Posts Tagged ‘learning’

Dancing Through Math Class?

In activities, education, inquiry, math, thinking on September 1, 2013 at 4:10 pm

*This post is a reply to a thoughtful educator that I respect and with whom I disagree on certain education-related topics. The stir began with my tweet,


I replied to Shawn,

Dancing in a math lesson will not improve thinking. THINKING advances mathematical thinking.”

A cute “engaging” math song might energize the kids but it won’t make them better at math. Surely, “memory is the residue of thought” and it is actually the main key to thinking (see D.T. Willingham’s posts on cognition and learning), but to use dance in 2nd grade as a way to memorize subtraction facts is not the most effective way. Despite the general belief that testing is damaging, cognitive science demonstrated that testing has a far greater impact than additional study. So if you want kids to memorize their number facts (so as to give space to higher-order thinking in solving problems) instead of making them dance it is better to allow them to self-test or to test each other in pairs.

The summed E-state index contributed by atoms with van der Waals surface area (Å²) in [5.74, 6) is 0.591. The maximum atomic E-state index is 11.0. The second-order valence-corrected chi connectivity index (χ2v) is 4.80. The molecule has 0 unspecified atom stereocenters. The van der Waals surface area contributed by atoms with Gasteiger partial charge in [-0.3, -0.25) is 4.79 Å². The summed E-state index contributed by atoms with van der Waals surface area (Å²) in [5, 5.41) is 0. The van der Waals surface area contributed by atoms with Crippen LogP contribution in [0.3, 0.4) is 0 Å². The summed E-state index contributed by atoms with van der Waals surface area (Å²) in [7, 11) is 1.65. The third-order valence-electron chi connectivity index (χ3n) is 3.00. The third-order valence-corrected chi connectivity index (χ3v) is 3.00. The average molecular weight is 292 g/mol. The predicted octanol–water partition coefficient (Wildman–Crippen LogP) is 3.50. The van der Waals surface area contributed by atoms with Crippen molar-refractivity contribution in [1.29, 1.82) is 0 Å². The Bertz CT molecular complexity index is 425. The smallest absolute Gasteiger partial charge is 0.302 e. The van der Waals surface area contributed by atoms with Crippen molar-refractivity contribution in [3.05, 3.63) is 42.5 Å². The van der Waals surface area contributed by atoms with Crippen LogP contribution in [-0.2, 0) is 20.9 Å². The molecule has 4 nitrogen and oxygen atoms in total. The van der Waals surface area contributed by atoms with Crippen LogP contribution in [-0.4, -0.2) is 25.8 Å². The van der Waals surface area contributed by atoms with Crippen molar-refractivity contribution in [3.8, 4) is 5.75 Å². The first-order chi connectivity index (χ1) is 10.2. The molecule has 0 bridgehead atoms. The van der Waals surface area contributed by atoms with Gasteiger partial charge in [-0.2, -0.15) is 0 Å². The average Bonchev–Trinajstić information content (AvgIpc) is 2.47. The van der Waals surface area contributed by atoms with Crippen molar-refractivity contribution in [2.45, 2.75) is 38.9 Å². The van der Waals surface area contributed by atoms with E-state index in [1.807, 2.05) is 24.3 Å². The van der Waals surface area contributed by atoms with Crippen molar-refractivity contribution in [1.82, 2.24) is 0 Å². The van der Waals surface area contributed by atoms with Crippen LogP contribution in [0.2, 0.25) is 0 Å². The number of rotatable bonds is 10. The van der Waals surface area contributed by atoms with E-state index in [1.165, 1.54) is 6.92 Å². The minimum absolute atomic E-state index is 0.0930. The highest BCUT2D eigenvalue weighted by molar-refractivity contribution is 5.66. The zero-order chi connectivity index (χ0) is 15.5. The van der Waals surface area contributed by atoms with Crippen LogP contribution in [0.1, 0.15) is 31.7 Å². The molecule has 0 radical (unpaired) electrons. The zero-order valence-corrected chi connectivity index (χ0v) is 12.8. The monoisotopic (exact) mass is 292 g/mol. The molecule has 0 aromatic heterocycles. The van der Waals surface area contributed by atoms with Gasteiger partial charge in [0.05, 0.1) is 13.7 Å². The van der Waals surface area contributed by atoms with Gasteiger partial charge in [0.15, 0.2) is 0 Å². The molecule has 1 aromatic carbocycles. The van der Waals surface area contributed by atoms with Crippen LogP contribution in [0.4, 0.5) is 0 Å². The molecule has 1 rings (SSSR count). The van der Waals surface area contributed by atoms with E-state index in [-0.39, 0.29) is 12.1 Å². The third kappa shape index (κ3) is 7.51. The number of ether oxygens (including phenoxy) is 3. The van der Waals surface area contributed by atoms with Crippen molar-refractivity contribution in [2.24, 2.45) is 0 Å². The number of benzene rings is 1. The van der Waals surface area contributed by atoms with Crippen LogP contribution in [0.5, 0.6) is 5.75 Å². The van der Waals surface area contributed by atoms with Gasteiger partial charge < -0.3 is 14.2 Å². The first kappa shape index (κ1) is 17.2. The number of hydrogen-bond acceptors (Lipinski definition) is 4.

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Thinking: Shaken Not Stirred

In activities, inquiry on February 22, 2013 at 11:47 pm

prov·o·ca·tion  (prv-kshn) n.

1. The act of provoking or inciting.
2. Something that provokes.
Our brain needs it. To engage. To learn. To remember.
In an inquiry-centered environment learning provocations abound. They motivate, sustain, invite to future wonder.
The recipe? Confusion, strong reaction, interest. One or more.
What are some ways to put that into practice in a classroom?
1. Photos
Because they are worth a thousand words.
Use various strategies:
I See / I Think / I Wonder
Silent Conversation
Musical Tables etc.
There are millions of photos available that can be used in inquiry on various concepts – poverty, conflict, power, gender, multiculturalism, pollution – basically anything and everything.


In education, school on February 19, 2013 at 11:51 am

If children’s learning is prescribed…there is little chance for them to actually stop and wonder. Is there?

Curricula, classrooms boxes, timetables.

Can curiosity really thrive in this environment we set up for children?